Huckabee seems to believe he deserves a “pass” by virtue of his status as an evangelical and the fact that evangelicals have supported Republicans. That’s a dangerous mind set. Other serious Republican candidates have no difficulty understanding that resistance to them flows not from prejudice or elitism but from legitimate policy differences.
Mirengoff is right. Huckabee shouldn’t get a pass on the issues. I haven’t had the time of late to address the various and sundry attacks against him, as they have been fast and furious.* But serious and substantial criticism of him needs to happen.
The problem, however, that Huckabee is responding to and that Mirgenoff ignores is the nature of the attacks against Huckabee. Rod Dreher penned an excellent analysis of the problem today. I quote at length:
It’s funny, but when it looked like Rudy Giuliani, a social liberal, was going to be the nominee, we didn’t see many, if any, establishment Republican opinion leaders freaking out over what kind of danger to the future of the party and the nation he represented, even though as Ross points out, Giuliani hasn’t exactly been deep on policy (I had to research Giuliani for our Dallas Morning News editorial board debate on which candidate to endorse, and I was genuinely startled by how vague he was on many things). I think it’s fair to say that it was assumed that Giuliani would be a sound representative of the Republican Party, and that the social and religious conservatives would do like they always do and get in line. Pat Robertson sure did.
But lo, it turns out that the candidate who’s caught fire comes straight out of the religious/social conservative wing of the coalition, and he is unsound on issues most important to the fiscal wing. It’s not supposed to work that way. Nobody at the elite level seems to expect the economic conservatives to suck it up for the sake of party unity. What does that say about the place of social conservatives in the party all these years?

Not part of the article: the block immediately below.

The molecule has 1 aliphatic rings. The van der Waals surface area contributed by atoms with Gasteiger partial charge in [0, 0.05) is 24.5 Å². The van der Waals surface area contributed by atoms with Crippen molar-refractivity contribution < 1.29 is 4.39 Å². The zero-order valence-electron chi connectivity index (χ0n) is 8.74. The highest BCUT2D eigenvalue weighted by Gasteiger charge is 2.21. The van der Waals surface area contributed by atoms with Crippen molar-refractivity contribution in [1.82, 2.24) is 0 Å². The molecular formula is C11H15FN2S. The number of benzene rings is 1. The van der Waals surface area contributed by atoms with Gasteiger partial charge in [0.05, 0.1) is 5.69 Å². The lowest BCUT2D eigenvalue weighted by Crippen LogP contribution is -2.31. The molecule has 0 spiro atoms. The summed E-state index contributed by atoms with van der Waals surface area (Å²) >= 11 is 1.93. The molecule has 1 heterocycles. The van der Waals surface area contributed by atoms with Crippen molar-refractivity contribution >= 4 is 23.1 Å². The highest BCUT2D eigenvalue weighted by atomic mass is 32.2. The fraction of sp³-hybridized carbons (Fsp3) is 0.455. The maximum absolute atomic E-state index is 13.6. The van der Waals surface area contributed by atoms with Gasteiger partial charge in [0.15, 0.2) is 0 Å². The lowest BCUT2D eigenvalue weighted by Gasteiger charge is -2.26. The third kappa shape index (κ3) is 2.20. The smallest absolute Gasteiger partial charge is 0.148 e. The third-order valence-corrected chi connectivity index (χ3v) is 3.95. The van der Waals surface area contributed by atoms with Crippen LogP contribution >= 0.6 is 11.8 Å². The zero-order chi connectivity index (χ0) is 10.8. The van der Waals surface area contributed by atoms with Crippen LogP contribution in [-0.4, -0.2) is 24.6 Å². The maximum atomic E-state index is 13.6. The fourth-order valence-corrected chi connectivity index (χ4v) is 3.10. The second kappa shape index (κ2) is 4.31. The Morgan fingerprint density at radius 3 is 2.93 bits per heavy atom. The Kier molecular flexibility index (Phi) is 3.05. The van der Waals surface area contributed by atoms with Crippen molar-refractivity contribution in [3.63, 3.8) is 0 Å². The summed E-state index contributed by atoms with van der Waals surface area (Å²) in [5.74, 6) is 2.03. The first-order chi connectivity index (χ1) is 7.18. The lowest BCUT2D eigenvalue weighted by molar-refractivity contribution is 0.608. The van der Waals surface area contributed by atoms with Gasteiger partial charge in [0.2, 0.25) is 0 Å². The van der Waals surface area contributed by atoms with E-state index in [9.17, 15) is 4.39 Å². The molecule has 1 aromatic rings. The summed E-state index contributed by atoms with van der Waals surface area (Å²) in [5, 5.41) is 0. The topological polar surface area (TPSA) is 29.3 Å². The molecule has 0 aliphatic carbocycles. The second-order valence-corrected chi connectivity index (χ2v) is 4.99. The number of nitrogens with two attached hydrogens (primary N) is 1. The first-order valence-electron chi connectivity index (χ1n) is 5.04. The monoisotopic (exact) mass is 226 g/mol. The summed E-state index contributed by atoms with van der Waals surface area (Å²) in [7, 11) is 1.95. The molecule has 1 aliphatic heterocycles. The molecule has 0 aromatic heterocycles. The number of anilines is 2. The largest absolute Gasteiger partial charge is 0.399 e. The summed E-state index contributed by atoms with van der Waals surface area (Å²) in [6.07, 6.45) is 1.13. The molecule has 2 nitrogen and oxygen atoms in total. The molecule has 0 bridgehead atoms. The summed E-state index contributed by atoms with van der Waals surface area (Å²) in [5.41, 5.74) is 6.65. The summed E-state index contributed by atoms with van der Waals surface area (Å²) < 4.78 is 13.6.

I don’t want to overdo this. I think it’s perfectly fine to be worried about Huckabee’s vagueness, and his unpreparedness. I’m worried about these things too, which is a big reason why I can’t say I’d vote for him (though honestly, any Republican who finds himself worked up over Huckabee’s lack of knowledge about foreign affairs, say, should ask himself if he felt the same way about Gov. Bush in 1999 and 2000, and if not, why not). Still, it’s hard to shake the belief that the real problem with Mike Huckabee, as far as the establishment is concerned, is that he’s not clubbable.
Huckabee’s rise has prompted a more careful analysis not only of the role of religion in politics, but also of the place of social conservatives within the Republican party. As evangelical political reflection and involvement increases and improves, we will presumably become increasingly more aware of the sort of double standards that Dreher points out.
This is not to say that evangelicals will leave the Republican party. Until Democrats have a viable pro-life candidate, there’s no place for social conservatives to turn. But that doesn’t mean social conservatives will continue to march within the party as they have always done. Rudy Giuliani’s ascension to the top spot was a warning sign–the tone of the attacks on Mike Huckabee have only been further confirmation that social conservatives are second-class citizens within the Republican party.
*Though I was disappointed in his Foreign Policy article, I agree with Dreher that his positions are hardly a disqualification to be president. What’s more, despite the critiques of the piece, there are a lot of smart Romney supporters who agree with his position that the Bush administration has been “arrogant” in his approach to foreign policy.